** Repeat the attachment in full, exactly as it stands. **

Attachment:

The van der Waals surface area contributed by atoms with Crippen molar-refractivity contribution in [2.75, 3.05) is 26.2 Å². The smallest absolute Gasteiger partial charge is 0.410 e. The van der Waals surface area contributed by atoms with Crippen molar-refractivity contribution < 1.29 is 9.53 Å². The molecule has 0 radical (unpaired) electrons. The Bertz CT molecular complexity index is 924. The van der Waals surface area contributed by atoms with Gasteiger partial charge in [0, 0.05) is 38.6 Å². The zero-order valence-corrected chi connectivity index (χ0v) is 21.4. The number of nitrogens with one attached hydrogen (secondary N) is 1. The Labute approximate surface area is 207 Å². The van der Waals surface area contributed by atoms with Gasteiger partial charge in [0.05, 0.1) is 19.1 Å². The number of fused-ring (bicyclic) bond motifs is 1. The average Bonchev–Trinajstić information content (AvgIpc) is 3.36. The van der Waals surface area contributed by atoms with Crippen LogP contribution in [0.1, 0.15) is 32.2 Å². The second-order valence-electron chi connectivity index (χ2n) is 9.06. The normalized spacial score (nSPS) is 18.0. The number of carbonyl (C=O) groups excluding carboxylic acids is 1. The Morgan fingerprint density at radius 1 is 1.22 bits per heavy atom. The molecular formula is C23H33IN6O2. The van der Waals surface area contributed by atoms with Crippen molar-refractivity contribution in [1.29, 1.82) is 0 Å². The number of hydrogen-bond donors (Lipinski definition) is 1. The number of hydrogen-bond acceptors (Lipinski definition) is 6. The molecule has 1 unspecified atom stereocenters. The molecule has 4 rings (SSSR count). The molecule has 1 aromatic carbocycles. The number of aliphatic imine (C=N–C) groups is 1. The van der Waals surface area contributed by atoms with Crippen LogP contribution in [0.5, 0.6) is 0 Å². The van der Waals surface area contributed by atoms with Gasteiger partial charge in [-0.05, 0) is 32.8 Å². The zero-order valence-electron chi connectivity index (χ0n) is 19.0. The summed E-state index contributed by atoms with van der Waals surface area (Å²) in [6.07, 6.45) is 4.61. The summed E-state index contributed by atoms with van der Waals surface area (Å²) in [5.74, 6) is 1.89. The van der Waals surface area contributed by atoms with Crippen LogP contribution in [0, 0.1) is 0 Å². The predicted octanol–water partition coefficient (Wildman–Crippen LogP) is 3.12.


The van der Waals surface area contributed by atoms with Crippen molar-refractivity contribution in [2.75, 3.05) is 26.2 Å². The smallest absolute Gasteiger partial charge is 0.410 e. The van der Waals surface area contributed by atoms with Crippen molar-refractivity contribution < 1.29 is 9.53 Å². The molecule has 0 radical (unpaired) electrons. The Bertz CT molecular complexity index is 924. The van der Waals surface area contributed by atoms with Gasteiger partial charge in [0, 0.05) is 38.6 Å². The zero-order valence-corrected chi connectivity index (χ0v) is 21.4. The number of nitrogens with one attached hydrogen (secondary N) is 1. The Labute approximate surface area is 207 Å². The van der Waals surface area contributed by atoms with Gasteiger partial charge in [0.05, 0.1) is 19.1 Å². The number of fused-ring (bicyclic) bond motifs is 1. The average Bonchev–Trinajstić information content (AvgIpc) is 3.36. The van der Waals surface area contributed by atoms with Crippen LogP contribution in [0.1, 0.15) is 32.2 Å². The second-order valence-electron chi connectivity index (χ2n) is 9.06. The normalized spacial score (nSPS) is 18.0. The number of carbonyl (C=O) groups excluding carboxylic acids is 1. The Morgan fingerprint density at radius 1 is 1.22 bits per heavy atom. The molecular formula is C23H33IN6O2. The van der Waals surface area contributed by atoms with Crippen molar-refractivity contribution in [1.29, 1.82) is 0 Å². The number of hydrogen-bond donors (Lipinski definition) is 1. The number of hydrogen-bond acceptors (Lipinski definition) is 6. The molecule has 1 unspecified atom stereocenters. The molecule has 4 rings (SSSR count). The molecule has 1 aromatic carbocycles. The number of aliphatic imine (C=N–C) groups is 1. The van der Waals surface area contributed by atoms with Crippen LogP contribution in [0.5, 0.6) is 0 Å². The van der Waals surface area contributed by atoms with Gasteiger partial charge in [-0.05, 0) is 32.8 Å². The zero-order valence-electron chi connectivity index (χ0n) is 19.0. The summed E-state index contributed by atoms with van der Waals surface area (Å²) in [6.07, 6.45) is 4.61. The summed E-state index contributed by atoms with van der Waals surface area (Å²) in [5.74, 6) is 1.89. The van der Waals surface area contributed by atoms with Crippen LogP contribution in [0, 0.1) is 0 Å². The predicted octanol–water partition coefficient (Wildman–Crippen LogP) is 3.12.